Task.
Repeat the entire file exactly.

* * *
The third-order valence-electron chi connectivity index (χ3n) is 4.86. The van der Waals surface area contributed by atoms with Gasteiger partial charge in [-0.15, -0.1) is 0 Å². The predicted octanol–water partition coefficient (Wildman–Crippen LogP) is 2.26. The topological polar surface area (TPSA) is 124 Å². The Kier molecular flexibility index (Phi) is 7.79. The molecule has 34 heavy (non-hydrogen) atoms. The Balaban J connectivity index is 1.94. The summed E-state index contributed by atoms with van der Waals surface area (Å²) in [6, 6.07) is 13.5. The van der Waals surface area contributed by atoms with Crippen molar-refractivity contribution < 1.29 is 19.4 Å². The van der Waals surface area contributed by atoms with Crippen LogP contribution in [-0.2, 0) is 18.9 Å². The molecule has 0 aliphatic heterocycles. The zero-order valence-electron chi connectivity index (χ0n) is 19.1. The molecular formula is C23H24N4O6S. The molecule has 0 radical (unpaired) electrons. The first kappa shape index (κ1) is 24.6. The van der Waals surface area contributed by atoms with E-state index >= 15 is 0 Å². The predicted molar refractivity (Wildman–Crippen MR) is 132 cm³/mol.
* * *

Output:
The third-order valence-electron chi connectivity index (χ3n) is 4.86. The van der Waals surface area contributed by atoms with Gasteiger partial charge in [-0.15, -0.1) is 0 Å². The predicted octanol–water partition coefficient (Wildman–Crippen LogP) is 2.26. The topological polar surface area (TPSA) is 124 Å². The Kier molecular flexibility index (Phi) is 7.79. The molecule has 34 heavy (non-hydrogen) atoms. The Balaban J connectivity index is 1.94. The summed E-state index contributed by atoms with van der Waals surface area (Å²) in [6, 6.07) is 13.5. The van der Waals surface area contributed by atoms with Crippen molar-refractivity contribution < 1.29 is 19.4 Å². The van der Waals surface area contributed by atoms with Crippen LogP contribution in [-0.2, 0) is 18.9 Å². The molecule has 0 aliphatic heterocycles. The zero-order valence-electron chi connectivity index (χ0n) is 19.1. The molecular formula is C23H24N4O6S. The molecule has 0 radical (unpaired) electrons. The first kappa shape index (κ1) is 24.6. The van der Waals surface area contributed by atoms with E-state index >= 15 is 0 Å². The predicted molar refractivity (Wildman–Crippen MR) is 132 cm³/mol.